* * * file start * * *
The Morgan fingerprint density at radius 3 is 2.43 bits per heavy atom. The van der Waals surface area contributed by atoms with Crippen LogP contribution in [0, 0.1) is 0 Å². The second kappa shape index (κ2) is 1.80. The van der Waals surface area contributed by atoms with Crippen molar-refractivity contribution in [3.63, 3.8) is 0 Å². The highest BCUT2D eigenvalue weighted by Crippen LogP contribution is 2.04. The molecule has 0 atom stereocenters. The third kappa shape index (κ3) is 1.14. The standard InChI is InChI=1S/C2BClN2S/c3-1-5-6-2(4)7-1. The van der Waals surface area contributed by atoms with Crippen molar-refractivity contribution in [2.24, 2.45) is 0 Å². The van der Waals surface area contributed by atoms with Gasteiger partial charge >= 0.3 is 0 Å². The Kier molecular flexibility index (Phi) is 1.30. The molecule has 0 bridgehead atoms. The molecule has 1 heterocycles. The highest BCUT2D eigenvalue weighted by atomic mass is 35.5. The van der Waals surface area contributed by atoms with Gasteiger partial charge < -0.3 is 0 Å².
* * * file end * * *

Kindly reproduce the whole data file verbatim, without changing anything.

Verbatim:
The Morgan fingerprint density at radius 3 is 2.43 bits per heavy atom. The van der Waals surface area contributed by atoms with Crippen LogP contribution in [0, 0.1) is 0 Å². The second kappa shape index (κ2) is 1.80. The van der Waals surface area contributed by atoms with Crippen molar-refractivity contribution in [3.63, 3.8) is 0 Å². The highest BCUT2D eigenvalue weighted by Crippen LogP contribution is 2.04. The molecule has 0 atom stereocenters. The third kappa shape index (κ3) is 1.14. The standard InChI is InChI=1S/C2BClN2S/c3-1-5-6-2(4)7-1. The van der Waals surface area contributed by atoms with Crippen molar-refractivity contribution in [2.24, 2.45) is 0 Å². The van der Waals surface area contributed by atoms with Gasteiger partial charge >= 0.3 is 0 Å². The Kier molecular flexibility index (Phi) is 1.30. The molecule has 0 bridgehead atoms. The molecule has 1 heterocycles. The highest BCUT2D eigenvalue weighted by atomic mass is 35.5. The van der Waals surface area contributed by atoms with Gasteiger partial charge < -0.3 is 0 Å².